A good friend of mine recently got his WordPress blog hacked. It was quite a malicious attack that could have an impact on his search ranking and, of course, his momentum in traffic. It’s one of the reasons why I advice large companies to utilize a corporate blogging platform like Compendium – where there’s a monitoring team looking out for you. (Disclosure: I’m a shareholder)
Companies don’t understand why they would pay for a platform like Compendium… until they hire me to work all night at repairing their free WordPress blog! (FYI: WordPress also offers a VIP version and Typepad also offers a business version. )
For those of you that can’t afford a blogging platform with the services they offer, here’s my advice for what to do if WordPress gets hacked:
- Stay Calm! Don’t start deleting things and installing all kinds of crap that promises to clean your installation up. You don’t know who wrote it and whether or not it’s simply adding more malicious crap to your blog. Take a deep breath, lookup this blog post, and slowly and deliberately go down the checklist.
- Take down the blog. Immediately. The easiest way to do this with WordPress is to rename your index.php file in your root directory. It’s not enough to just put up an index.html page… you need to halt all traffic to any page of your blog. In placement of your index.php page, upload a text file that says you’re offline for maintenance and will be back soon. The reason you need to take down the blog is because most of these hacks aren’t done by hand, they’re done through malicious scripts that attach themselves to every writeable file in your installation. Someone visiting an internal page of your blog can reinfect the files you’re working to repair.
- Backup your blog. Don’t just backup your files, also backup your database. Store it somewhere special in the event you need to refer to some of the files or information.
- Remove all themes. Themes are an easy means for a hacker to script and insert code into your blog. Most themes are also written poorly by designers that don’t understand the nuances of securing your pages, your code, or your database.
- Remove all plugins. Plugins are the easiest means for a hacker to script and insert code into your blog. Most plugins are written poorly by hack developers that don’t understand the nuances of securing your pages, your code, or your database. Once a hacker finds a file with a gateway, they simply deploy crawlers that search other sites for those files.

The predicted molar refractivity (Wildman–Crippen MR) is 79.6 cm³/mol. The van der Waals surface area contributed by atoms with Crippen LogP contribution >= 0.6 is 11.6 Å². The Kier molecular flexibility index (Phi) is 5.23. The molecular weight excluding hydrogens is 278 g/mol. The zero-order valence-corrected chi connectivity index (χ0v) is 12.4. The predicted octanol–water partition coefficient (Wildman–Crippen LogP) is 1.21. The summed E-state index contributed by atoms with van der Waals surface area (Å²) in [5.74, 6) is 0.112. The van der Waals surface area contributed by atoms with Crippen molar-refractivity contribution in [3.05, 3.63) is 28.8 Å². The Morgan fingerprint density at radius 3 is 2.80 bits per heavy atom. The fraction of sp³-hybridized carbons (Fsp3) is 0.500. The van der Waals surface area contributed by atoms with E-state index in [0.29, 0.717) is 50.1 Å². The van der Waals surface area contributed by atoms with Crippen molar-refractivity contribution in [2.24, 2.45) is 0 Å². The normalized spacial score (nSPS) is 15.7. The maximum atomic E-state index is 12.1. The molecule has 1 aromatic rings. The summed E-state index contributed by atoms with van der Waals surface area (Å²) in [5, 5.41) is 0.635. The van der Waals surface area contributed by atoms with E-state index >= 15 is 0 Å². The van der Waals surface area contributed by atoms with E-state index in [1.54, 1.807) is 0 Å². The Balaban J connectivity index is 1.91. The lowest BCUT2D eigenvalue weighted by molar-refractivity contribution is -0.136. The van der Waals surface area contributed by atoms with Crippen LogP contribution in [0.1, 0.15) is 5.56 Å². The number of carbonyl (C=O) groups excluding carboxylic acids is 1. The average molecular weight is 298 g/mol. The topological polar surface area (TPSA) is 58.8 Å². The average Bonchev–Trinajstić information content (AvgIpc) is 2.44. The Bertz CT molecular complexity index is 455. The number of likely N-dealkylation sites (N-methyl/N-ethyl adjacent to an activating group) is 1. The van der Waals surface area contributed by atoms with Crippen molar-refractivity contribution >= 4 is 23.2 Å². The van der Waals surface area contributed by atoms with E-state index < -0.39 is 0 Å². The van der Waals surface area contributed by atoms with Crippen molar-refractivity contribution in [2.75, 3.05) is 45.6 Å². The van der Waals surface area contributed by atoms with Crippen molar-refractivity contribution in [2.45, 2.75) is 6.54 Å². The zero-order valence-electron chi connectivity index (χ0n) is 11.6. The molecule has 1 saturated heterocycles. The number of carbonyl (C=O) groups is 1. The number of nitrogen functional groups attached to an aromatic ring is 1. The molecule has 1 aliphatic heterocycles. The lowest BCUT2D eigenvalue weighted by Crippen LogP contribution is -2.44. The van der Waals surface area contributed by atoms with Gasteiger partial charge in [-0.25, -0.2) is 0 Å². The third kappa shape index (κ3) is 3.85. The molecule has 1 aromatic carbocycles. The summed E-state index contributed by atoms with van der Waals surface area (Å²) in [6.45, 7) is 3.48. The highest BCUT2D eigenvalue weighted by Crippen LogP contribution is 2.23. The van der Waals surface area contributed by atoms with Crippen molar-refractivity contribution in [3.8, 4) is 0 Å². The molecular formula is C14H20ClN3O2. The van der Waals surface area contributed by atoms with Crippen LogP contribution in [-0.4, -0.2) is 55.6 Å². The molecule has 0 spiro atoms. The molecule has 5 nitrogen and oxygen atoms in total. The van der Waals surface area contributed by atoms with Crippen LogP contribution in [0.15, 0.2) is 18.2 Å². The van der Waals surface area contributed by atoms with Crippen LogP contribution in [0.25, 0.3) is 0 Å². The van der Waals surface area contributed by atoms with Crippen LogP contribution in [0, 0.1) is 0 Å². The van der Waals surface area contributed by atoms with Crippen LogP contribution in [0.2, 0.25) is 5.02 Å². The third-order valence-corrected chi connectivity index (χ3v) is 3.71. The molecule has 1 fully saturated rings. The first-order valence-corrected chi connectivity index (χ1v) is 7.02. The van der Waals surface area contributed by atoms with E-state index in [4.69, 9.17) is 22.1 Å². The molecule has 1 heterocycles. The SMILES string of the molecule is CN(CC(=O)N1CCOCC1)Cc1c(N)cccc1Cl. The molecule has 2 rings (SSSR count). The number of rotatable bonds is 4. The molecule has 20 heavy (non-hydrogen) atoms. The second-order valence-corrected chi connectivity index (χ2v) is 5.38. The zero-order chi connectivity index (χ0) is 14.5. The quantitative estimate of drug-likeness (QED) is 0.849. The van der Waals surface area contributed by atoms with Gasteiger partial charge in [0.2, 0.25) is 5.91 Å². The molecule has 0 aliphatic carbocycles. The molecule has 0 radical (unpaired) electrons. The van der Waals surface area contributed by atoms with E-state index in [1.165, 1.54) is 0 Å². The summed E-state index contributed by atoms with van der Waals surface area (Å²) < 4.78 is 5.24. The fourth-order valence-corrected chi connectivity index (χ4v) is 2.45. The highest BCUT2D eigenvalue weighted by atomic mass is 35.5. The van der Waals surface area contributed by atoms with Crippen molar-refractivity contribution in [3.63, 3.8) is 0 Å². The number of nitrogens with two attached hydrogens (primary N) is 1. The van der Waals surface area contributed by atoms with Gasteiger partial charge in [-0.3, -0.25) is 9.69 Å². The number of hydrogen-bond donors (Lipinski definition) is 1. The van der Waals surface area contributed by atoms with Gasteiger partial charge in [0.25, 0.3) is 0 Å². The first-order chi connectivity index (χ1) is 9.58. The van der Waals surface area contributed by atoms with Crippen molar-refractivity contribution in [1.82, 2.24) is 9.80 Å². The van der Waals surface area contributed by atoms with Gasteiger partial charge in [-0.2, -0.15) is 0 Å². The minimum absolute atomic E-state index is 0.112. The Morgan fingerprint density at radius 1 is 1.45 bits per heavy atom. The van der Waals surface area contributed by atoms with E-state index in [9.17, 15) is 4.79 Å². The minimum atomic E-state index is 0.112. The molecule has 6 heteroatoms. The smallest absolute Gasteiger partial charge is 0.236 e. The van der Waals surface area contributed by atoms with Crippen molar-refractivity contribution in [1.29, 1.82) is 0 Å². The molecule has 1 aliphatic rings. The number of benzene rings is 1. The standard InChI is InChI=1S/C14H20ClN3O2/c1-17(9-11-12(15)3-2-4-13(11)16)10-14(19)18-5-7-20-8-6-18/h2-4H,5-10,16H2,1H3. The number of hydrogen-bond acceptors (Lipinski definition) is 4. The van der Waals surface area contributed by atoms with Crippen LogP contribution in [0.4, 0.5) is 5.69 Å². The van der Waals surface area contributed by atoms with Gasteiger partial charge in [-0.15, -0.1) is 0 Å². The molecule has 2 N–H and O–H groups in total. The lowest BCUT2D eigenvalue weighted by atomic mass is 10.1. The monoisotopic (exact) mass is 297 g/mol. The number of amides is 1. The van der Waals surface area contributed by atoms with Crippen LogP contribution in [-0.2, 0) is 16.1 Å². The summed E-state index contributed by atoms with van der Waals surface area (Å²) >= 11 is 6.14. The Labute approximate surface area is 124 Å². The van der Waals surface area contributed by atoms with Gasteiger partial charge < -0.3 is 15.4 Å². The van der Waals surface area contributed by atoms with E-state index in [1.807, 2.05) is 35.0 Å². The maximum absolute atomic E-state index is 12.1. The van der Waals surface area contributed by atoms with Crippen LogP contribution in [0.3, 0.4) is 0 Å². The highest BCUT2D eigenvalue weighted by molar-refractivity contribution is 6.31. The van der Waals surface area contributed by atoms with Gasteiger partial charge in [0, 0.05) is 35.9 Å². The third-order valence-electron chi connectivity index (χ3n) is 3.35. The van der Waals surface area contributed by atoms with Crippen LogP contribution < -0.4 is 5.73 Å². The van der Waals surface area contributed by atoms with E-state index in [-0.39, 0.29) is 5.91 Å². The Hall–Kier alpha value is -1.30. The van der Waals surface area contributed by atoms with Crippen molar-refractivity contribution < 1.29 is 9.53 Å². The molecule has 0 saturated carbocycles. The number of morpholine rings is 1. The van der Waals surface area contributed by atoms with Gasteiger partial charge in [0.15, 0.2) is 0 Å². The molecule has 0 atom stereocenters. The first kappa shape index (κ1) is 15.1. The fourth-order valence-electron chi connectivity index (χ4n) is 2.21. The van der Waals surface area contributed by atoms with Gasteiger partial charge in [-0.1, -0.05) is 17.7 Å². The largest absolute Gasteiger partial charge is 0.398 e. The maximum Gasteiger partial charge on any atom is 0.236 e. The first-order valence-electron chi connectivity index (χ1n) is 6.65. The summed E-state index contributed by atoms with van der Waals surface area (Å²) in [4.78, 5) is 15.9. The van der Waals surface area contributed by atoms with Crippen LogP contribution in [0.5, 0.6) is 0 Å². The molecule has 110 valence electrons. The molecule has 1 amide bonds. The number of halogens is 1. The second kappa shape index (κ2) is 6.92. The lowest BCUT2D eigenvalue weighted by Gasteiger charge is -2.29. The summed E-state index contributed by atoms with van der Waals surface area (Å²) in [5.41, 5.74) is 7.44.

- Reinstall WordPress. When I say reinstall WordPress, I mean it – including your theme. Don’t forget wp-config.php, a file that’s not overwritten when you copy over WordPress. In this blog, I found the malicious script was written in Base 64 so it just looked like a blob of text and it was inserted in the header of every single page, including wp-config.php.
- Review your Database. You’ll want to review your options table and your posts table especially – looking for any strange external references or content. If you’ve never looked at your database before, be prepared to find PHPMyAdmin or another database query manager within your host’s management panel. It’s not fun – but it’s a must.
- Startup WordPress with a default theme and no plugins installed. If your content appears and you don’t see any automated redirects to malicious sites, you’re probably okay. If you get a redirect to a malicious site, you’ll probably want to clear your cache to ensure you’re working from the latest copy of the page. You may need to go through your database record by record to try to locate whatever content might be there that’s paving the way into your blog. Chances are your database is clean… but you never know!
- Install Your Theme. If the malicious code replicated, you’re probably going to have an infected theme. You may need to go line by line through your theme to ensure there’s no malicious code. You may be better off just starting out fresh. Open the blog up to a post and see if you’re still infected.
- Install Your Plugins. You may want to use a plugin, first, such as Clean Options first, to remove any additional options from plugins you’re no longer using or wanting. Don’t go crazy though, this plugin is not the best… it often displays and allows you to delete settings you want to hang on to. Download all your plugins from WordPress. Run your blog again!
If you see the issue come back, chances are that you’ve reinstalled a plugin or theme that’s vulnerable. If the issue never leaves, you’ve probably tried to take a couple shortcuts in troubleshooting these issues. Don’t take a shortcut.
These hackers are nasty folks! Not understanding every plugin and theme file puts us all at risk, so be vigilant. Install plugins that have great ratings, plenty of installations, and a great record of downloads. Read the comments folks have associated with them.